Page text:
Make it creamier

Making it creamier means adding cream. Mairead Geary of Irish American Mom recommends adding some heavy whipping cream after blending the soup for a luxurious, rich texture. But there is more than one way to make a potato soup creamy. 

"One of my fondest memories is making potato soup with my grandmother," says Health Chef Julia Chebotar who loves potato soup for its comfort and versatility. "She had a way of turning simple ingredients into something magical, and her potato soup was always a family favorite. It was creamy, hearty, and filled with love." Instead of heavy cream she recommends using coconut milk or cashew cream to keep it dairy-free but still luscious. 

Meanwhile, blogger Jeanine Donofrio adds white beans to potato soup. "You can't taste them, but they enhance the creaminess of the potatoes while adding some extra protein," she says. "Cauliflower is another fun addition to potato soup because, like the beans, it becomes super creamy when blended."

Add these herbs or spices to enhance flavor

It's time to enhance your mediocre potato soup from zero to hero. Explore the spice rack or venture into the herb garden and see what is available. While the soup is simmering, private chef and culinary nutrition consultant Julia Chebotar suggests adding a combination of fresh thyme, rosemary, and a bay leaf to the pot. "A pinch of nutmeg can also add a warm, earthy flavor," she says. Chef Gill Boyd also favors nutmeg with potato soup: "For spices, I like to use paprika, nutmeg, cayenne, and cardamom. For herbs, try fresh thyme, rosemary, sage, and chives."

Smoked paprika is back on the home cook's spice rack, and for good reason. It adds a deep, smoky, and slightly sweet flavor to dishes without overwhelming the other ingredients. It has a unique taste, so pair it appropriately. In this case (with potato soup) it works. "I love to use smoked paprika," Jeanine Donofrio of Love and Lemons explains. "It gives vegetarian potato soup the rich, smoky flavor that bacon adds to many traditional recipes."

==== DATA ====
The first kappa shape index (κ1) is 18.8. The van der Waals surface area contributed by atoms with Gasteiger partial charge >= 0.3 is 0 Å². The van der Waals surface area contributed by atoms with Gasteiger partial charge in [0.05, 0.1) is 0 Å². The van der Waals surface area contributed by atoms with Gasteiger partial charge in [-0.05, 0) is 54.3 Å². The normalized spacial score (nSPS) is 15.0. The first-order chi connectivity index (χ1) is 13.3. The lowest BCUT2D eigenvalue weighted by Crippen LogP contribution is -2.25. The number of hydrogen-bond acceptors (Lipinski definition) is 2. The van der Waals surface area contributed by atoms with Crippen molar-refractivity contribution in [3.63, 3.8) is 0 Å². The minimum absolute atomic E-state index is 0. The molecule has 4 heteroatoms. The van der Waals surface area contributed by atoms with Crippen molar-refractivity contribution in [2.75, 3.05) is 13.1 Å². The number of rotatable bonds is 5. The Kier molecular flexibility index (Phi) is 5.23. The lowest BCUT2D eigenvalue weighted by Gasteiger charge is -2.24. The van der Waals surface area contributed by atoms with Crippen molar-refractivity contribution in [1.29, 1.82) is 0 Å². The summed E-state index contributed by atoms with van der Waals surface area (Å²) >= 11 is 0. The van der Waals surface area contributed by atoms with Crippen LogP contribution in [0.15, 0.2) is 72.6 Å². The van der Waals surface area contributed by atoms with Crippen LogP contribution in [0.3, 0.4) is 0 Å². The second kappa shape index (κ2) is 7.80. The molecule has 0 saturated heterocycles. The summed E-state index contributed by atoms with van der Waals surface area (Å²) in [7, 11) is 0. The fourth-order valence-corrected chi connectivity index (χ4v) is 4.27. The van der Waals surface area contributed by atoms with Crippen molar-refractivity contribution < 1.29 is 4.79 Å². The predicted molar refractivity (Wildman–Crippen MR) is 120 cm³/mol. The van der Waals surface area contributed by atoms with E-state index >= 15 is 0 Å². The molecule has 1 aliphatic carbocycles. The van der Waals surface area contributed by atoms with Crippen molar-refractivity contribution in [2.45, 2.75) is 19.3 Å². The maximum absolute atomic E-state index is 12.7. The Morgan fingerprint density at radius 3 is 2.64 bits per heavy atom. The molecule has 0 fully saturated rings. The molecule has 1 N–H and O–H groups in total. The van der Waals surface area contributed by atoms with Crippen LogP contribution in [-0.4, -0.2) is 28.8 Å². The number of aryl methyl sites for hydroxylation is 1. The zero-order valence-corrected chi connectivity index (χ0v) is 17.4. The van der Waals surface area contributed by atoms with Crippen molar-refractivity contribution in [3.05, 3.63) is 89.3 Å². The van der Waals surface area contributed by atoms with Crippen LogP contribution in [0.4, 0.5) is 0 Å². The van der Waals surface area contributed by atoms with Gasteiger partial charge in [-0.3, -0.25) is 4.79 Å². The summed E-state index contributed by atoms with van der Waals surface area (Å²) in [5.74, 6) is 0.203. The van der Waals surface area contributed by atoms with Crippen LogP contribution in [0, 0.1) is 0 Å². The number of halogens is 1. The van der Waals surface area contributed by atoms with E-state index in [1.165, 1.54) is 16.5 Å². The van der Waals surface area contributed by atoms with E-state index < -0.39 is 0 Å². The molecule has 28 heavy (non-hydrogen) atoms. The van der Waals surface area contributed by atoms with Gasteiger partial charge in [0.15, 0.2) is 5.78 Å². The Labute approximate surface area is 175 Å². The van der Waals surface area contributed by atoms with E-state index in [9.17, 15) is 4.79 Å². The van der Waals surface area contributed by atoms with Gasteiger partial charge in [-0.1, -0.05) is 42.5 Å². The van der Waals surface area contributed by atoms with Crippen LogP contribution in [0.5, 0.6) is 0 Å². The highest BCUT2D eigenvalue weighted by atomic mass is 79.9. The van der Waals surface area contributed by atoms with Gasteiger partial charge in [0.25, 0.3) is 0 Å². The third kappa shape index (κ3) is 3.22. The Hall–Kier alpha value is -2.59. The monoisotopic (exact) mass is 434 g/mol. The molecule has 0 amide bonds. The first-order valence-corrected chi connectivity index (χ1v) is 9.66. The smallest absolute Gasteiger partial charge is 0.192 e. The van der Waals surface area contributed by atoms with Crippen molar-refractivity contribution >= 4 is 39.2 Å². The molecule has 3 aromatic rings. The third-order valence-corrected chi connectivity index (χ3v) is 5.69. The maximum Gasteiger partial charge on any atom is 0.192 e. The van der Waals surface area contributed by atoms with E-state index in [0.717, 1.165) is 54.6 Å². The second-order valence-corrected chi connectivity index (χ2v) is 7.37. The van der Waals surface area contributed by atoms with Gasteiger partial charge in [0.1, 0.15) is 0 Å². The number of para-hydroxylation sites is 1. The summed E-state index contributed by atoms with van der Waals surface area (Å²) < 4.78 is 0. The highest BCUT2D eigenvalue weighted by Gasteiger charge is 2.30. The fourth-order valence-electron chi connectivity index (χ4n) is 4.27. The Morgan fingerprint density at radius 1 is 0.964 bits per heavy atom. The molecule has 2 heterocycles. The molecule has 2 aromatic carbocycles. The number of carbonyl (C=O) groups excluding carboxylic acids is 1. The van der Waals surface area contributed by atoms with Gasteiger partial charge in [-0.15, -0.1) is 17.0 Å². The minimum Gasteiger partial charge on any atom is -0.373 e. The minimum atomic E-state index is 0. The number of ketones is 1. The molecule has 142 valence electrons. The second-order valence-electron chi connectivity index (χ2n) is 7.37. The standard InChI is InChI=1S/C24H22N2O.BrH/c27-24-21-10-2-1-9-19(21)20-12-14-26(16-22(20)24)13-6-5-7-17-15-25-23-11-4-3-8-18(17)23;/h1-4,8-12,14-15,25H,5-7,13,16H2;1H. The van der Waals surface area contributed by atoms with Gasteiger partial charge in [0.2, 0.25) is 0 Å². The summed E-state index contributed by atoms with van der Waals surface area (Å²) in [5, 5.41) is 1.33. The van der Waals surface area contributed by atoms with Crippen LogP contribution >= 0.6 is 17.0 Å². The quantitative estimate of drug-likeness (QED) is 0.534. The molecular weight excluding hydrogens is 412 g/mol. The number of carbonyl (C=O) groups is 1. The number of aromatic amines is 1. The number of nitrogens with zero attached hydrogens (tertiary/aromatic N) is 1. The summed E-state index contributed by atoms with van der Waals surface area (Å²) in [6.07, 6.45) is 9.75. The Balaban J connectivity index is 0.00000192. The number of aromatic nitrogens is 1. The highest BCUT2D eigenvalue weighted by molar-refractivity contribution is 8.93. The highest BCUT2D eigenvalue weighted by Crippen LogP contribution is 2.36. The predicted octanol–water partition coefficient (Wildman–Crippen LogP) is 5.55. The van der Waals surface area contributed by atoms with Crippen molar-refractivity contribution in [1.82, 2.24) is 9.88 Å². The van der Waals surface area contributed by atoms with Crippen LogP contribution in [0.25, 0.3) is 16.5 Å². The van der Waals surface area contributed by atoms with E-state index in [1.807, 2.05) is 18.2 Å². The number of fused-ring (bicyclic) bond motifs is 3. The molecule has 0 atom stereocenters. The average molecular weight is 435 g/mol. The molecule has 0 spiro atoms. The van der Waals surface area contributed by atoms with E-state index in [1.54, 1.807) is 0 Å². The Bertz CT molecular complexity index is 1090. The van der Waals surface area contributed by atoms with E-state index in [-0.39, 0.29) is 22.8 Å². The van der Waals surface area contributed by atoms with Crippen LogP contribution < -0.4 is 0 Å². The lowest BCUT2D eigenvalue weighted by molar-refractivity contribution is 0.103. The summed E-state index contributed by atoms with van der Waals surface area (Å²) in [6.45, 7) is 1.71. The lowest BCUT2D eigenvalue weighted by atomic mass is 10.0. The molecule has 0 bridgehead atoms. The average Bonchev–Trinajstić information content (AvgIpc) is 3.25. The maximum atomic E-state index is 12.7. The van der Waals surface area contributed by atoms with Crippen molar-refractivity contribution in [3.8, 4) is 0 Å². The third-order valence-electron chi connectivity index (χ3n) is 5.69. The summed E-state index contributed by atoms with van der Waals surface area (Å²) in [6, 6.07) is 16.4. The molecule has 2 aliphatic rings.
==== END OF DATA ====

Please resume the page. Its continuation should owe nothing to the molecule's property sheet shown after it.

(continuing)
Add a side dish

Bringing a bowl of soup to the dining room table without a side is a little underwhelming. Soup needs an accompaniment. Our go-to is bread. If you're going with an Irish potato soup, Mairead Geary of Irish American Mom suggests serving it like they do in Ireland — with a side of Irish brown bread or a whole-wheat soda bread. It's called soda bread because it's made with baking soda.

Potato soup is a rich and dense soup. Health Chef Julia Chebotar suggests a fresh side salad to balance the creaminess of the soup. "I'd serve potato soup with a side of crispy salad with a zesty vinaigrette. A simple arugula salad with green apple, lemon, and olive oil would be perfect." The bold green of the salad will contrast beautifully with the pale soup. "You can't go wrong with a classic, like toasted bread and pretty much any cheese," recommends chef Gill Boyd and we couldn't agree more. To take it to the next level, thinly slice some bread (like ciabatta) and lightly toast it under the grill. Serve it on a wooden board with camembert, gorgonzola and a cheese knife.

Blend it baby!